The ABC Gave Bannon A Platform Because That’s How The Media Stopped Donald Trump


What’s with the furore over the ABC platforming Steve Bannon? Four Corners was just balancing out all those full episode interviews it did with victims of white supremacy. Liam McLoughlin dives in.

We all remember how Channel Seven made Pauline Hanson accountable for racism by making her dance the Cha-cha-cha on Dancing With The Stars. So too do we recall how holding Donald Trump’s feet to the fire with saturation media coverage delivered him a humiliating defeat in the 2016 election.

And so Australian journalist Sarah Ferguson and Four Corners have learnt the right lessons from history and, in the words of Helen Razer, given a “soft-tissue massage” to a man who former Grand Wizard of the Ku Klux Klan David Duke described as an excellent choice for Donald Trump’s chief strategist.

Razer writes,

“This cannot be “current affairs”. Surely, this was not praised by other journalists as “world class”, “masterful” or as anything short of a horror. A horror that has mistaken itself for a romantic comedy in which Meg Ryan is the lead. Meg meets her fiery “match” in a book-shop parcel mix-up. He has her Margaret Atwood novels. She has his Milo Yiannopoulos. They both learn soon that opposites attract!”

And if one sign of attraction is showering your potential mate with wildly inaccurate flattery, then attraction this was. Ferguson said there was no evidence that Bannon is a racist. There’s also no evidence Ferguson has read Breitbart. Or perhaps she has but there was a terrible mix-up and she thought she was interviewing Steve Martin? He’s worked with Eddie Murphy after all.

Another sign of attraction, and evidence that maybe this interview was less than the grilling it was purported to be, was at its conclusion when the pair laughed and Bannon said “You’re good…you’re fantastic. That was great”.

Guy Rundle was no kinder than Razer, describing Ferguson’s approach as “naïve reflectionism”.

“We don’t make people important, they say. We simply cover people the public think are important. Rubbish, of course, obviously so to anyone with the most basic introduction to a bit of material political theory. But most of our journos skipped so many classes, and spent so much time in the bromide camera room huffing chemicals, that they know nothing, and may have cognitive impairment, and are thus liberals.”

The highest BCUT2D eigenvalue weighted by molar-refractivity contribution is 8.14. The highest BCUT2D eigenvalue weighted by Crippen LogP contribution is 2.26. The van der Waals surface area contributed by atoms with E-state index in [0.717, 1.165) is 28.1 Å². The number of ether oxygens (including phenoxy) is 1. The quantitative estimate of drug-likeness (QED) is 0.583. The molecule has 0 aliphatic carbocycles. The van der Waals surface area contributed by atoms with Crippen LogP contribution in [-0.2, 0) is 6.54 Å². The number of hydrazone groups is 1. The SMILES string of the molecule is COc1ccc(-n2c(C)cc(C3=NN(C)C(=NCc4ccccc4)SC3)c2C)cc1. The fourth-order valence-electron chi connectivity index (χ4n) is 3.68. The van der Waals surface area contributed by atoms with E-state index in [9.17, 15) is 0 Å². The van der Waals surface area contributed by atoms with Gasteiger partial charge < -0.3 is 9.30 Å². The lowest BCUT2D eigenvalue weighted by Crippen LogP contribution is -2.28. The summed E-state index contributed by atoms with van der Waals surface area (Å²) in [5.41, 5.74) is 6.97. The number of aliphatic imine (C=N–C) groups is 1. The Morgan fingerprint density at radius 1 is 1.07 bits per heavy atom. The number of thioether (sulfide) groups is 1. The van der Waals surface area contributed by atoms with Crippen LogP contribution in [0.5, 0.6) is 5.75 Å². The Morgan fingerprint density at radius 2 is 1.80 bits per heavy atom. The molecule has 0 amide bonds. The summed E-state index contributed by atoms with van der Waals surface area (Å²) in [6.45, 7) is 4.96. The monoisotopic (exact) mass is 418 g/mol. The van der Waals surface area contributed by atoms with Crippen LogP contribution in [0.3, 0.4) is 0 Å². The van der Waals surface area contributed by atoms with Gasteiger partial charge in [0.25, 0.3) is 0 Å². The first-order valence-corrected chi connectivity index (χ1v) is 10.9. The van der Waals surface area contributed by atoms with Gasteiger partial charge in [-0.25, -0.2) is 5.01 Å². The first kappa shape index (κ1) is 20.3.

Former Breitbart editor, sacked senior Trump adviser, and vice president of Cambridge Analytica, Steve Bannon.

Which proves the old adage, ‘play the ball not the person, unless your play on the person is objectively funny’.

Jason Wilson in The Guardian made a strong case for why Ferguson should look a bit harder for Bannon’s racism.

“In March 2016, the Southern Poverty Law Center published just one of many extensive accounts of the website’s promotion of Islamophobia, myths about black crime, and anti-immigrant sentiment under Bannon’s stewardship. Under Bannon, the site also trafficked in strident homophobia, transphobia and anti-feminism. Apart from attacking any minority you’d care to name, Bannon-era Breitbart serially promoted conspiracy theories about their perceived enemies in movements like Black Lives Matter, and celebrated Confederate iconography. Bannon himself proudly described the website as a “platform for the alt right”, extending the welcome mat to readers from the racist, far-right movement, and promoting materials from white nationalist groups like Generation Identity.”

In response to the backlash after the program’s airing, Sarah Ferguson tweeted this.

Perhaps instead a Mea Culpa along these lines was in order.

“What’s wrong with airing a 40 minute interview with a white supremacist whose actions have directly influenced “a far harsher regime of immigration enforcement, including the separation of families; the so-called “Muslim ban”; and the destruction of the liberal international order… a surge in hate crimes (including murders), a proliferation of violent far-right street protests, and a generalised atmosphere of fear in marginalised communities?” EVERYTHING.”

As Wilson writes,“it’s worth making all of this context clear. That context should include – and ideally centre – the voices of the people most affected by restrictionist immigration policies and far-right violence. Such voices have been heard far less frequently than Bannon’s in the course of the Trump era, and even less so by Australian audiences.”

Wilson quotes a survey by the Data and Society Institute which demonstrated “just by showing up for work and doing their jobs as assigned, journalists covering the far-right fringe… played directly into these groups’ public relations interests”.

So now the ABC is doing PR for the alt-right. That’ll show ‘em.

Liam McLoughlin teaches English, politics, and media, and writes a bit. You can find his stuff at Situation Theatre or on Facebook and Twitter. He still can’t decide which quote is more profound: Karl Marx’s “It is not the consciousness of men that determines their existence, but their social existence that determines their consciousness” or Stewart Lee’s “David Cameron and Ed Milliband are about as different as two rats fighting over a courgette that has fallen into a urinal. The main difference being that the David Cameron rat is wearing chinos, in an attempt to win over the youth voter”.